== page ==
The next day we prepared for the main event, the silver mining tour. Our crazy guide met us at the hostel, got us geared up in miner clothes, rubber boots and a hard hat with a lamp. We were then taken to a shop where we were presented with Bolivian dynamite, which the guide decided to put a lighter to to prove how safe it was. FUUN! He then drank, and offered us, some 96% alcohol and some Pisco (Brazilian alcohol). More fun! We didn't take any, although Christian did try the Pisco! We had to buy "gifts" for the miners here and tom bought some dynamite and I bought them some juice and beer - recommended. Then we got back on the bus and headed up the mountain to the mines. Once at the mine entrance we all huddled together in a stone hut with 3 miners while it rained and hailed outside. We waited here for what seemed like ages staring, huddled round this glass box with a Jesus statue inside it surrounded by slightly decaying flowers. There were also about 5 empty Potosina beer bottles strewn over the floor. Tom got some coca leaves off the driver to chew on as they are supposed to help with altitude sickness. The miners chew on a bag a day to keep the hunger away when down in the mines. Sometimes they are down there for upto 15 hours. Anyway, eventually (the Bolivians have no sense of urgency) we headed into the mountain. We walked and followed the tracks ducking down half way through the dark tunnels until we got to this red weird devil statue. The miners pour Potosina and coca leaves all over it before heading into the mines for good luck and safety against accidents. It's really weird. They also leave a burning cigarette in its mouth. Really odd ritual. Our crazy guide told us that there is no religion when down in the mines - just superstition. Outside, the majority are Catholic. He kept pouring beer on the devil's big red penis (see the pictures on facebook for that!) and saying good luck to Tom for that night to make babies. On that note, further we went into the mountain and had to climb down shaky ladders and squeeze through slippery tight holes. They really are not concerned with safety like we are in Europe! Eventually we made it down to where the miners were - 3 of them in this group - and they were banging away on rocks separating the silver from the rocks. We also saw lots of fools gold down there which was cool. The miners all shared a Potosina and dripped a little on the floor before drinking it - again a superstition for safety. It was one of the weirdest experiences we've ever had! Imagine a tour of some mines, and then erase that tour from your mind because it was nothing like what we experienced!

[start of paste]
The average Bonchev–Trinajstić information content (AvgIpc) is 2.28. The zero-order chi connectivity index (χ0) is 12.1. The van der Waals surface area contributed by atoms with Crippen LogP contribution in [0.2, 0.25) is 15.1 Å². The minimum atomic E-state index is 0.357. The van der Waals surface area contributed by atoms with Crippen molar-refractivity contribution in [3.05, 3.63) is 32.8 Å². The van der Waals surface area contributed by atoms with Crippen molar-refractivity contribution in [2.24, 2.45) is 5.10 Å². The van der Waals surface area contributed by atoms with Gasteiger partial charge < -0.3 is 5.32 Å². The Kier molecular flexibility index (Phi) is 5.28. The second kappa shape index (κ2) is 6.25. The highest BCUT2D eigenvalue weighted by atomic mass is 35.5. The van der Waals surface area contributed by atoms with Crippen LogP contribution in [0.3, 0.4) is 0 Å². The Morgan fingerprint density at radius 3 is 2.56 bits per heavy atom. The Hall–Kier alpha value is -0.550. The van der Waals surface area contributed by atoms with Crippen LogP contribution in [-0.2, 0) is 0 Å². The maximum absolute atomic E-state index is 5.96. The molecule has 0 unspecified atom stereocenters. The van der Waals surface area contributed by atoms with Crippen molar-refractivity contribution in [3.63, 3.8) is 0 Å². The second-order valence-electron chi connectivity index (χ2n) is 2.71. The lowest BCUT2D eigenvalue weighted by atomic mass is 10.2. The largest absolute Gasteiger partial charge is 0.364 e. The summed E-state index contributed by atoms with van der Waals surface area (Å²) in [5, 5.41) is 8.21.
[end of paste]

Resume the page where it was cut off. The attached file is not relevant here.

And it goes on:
Later that day we caught a bus to Sucre, the Bolivian capital, where we have been spending the past few days, planning, exploring the city by foot and hanging out. Yesterday we went to a dinner-show with traditional Bolivian dancing which was really good - they have a lot of catchy music and great costumes. Today we went on a not -for-profit tour where the money we paid goes back into the local community. The tour started with a trip to the Cretaceous park, where they have the worlds largest paleontological site containing 5,055 dinosaur tracks from at least 8 species! They also have life size replicas of some of the dinosaurs and were they BIG!!! After the dinosaur park we hiked for over three hours down a mountain, along a river and up a mountain to the seven waterfalls, or 7 cascadas in spanish. A beautiful natural site with several waterfalls. Unfortunately it started raining just when we got there so we took cover under part of the mountain and had a picnic lunch. When the sun reappeared we climbed up a steep mountain (I nearly died) to a village where we caught the bus back. A really tiring but great day. To top it off we stopped by our favourite restaurant for our now daily, strawberry and coconut milk smoothie. It is incredibly delicious and I hope we will be able to recreate it back home. Tonight we're joining the hostel's assado (or in English, BBQ) and later we are going to a bar for some shisha with a Dutchman, a Czech and a guy from Cyprus to enjoy our final night in Sucre. I am feeling much better today (Tom thinks it was because of the hike...HA), so hopefully I won't get sick again!
Flights in bolivia are the same prices as European flights so we've decided to fly round bolivia instead of taking the long buses on crappy roads. Tomorrow we will fly to the west of Bolivia and Santa Cruz for further adventures, so don't go away because we will be back with more "tomkat adventures" shortly.